Signs of compromise between Republicans and Democrats regarding a possible “fiscal cliff” solution led to price gains in the U.S. last Friday.
The Senate Democratic leader, Nancy Pelosi, said she felt confident that the agreement between the parties is within reach, and Chairman of the Republican Congress, John Boehner, said that the negotiations between representatives of the two parties were constructive.
Regarding the economic data we note that contrary to recent trend, data published last week was mostly negative, although some was influenced by the effects of Hurricane Sandy.
Industrial production fell in October by 0.4%, and New York’s and Philadelphia’s expectation surveys indicate further weakening of the industrial sector in the coming months.
Stability was recorded in the volume of retail sales (excluding auto) in October, where expectations were for a slight increase of 0.2% following an increase of 1.2% in September.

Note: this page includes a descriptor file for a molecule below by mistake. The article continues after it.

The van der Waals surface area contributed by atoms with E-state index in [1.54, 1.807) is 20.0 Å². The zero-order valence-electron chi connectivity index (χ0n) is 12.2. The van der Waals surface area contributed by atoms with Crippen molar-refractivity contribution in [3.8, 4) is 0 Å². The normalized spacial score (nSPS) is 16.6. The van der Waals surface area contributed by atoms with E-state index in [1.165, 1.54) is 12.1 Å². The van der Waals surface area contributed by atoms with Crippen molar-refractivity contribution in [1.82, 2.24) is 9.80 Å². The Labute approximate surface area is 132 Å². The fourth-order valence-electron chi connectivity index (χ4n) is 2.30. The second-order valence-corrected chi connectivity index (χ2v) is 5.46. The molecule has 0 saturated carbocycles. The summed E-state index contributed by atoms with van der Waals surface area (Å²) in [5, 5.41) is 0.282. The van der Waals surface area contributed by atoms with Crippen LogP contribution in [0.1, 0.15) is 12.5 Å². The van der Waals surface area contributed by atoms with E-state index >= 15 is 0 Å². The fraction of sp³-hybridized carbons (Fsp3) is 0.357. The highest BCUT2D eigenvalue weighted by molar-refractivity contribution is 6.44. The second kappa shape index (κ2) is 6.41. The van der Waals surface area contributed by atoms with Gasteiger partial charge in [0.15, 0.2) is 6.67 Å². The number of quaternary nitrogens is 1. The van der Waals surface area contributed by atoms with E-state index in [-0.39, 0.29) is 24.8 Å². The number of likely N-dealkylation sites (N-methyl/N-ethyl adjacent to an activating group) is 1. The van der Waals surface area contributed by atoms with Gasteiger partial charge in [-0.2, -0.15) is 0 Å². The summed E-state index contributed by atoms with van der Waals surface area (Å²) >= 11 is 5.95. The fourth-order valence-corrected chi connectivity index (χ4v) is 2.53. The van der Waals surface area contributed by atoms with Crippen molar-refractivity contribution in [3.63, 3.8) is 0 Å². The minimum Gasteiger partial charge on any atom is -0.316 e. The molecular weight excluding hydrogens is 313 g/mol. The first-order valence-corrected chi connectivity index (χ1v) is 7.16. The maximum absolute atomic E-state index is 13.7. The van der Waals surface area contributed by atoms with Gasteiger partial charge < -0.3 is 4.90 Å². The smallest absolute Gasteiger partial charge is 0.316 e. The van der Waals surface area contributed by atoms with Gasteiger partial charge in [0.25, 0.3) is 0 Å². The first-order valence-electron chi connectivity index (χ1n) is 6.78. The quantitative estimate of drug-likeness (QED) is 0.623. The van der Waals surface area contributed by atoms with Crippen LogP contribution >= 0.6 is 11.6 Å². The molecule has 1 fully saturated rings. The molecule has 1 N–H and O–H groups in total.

Japan is heading to another recession.
A quarterly contraction of 0.9%, 3.5% in annual terms, was recorded in Japanese GDP in the third quarter, while second quarter figures were revised slightly downward.
The last time there was such a sharp decline in Japanese GDP data was after the tsunami hit the country in early 2011.
The fear of another recession led the Japanese prime ministry leading candidate to call for implementation of more extensive quantitative easing programs, including unlimited money printing, in order to lead to the depreciation of the JPY and to remove the Japanese economy from a state of deflation.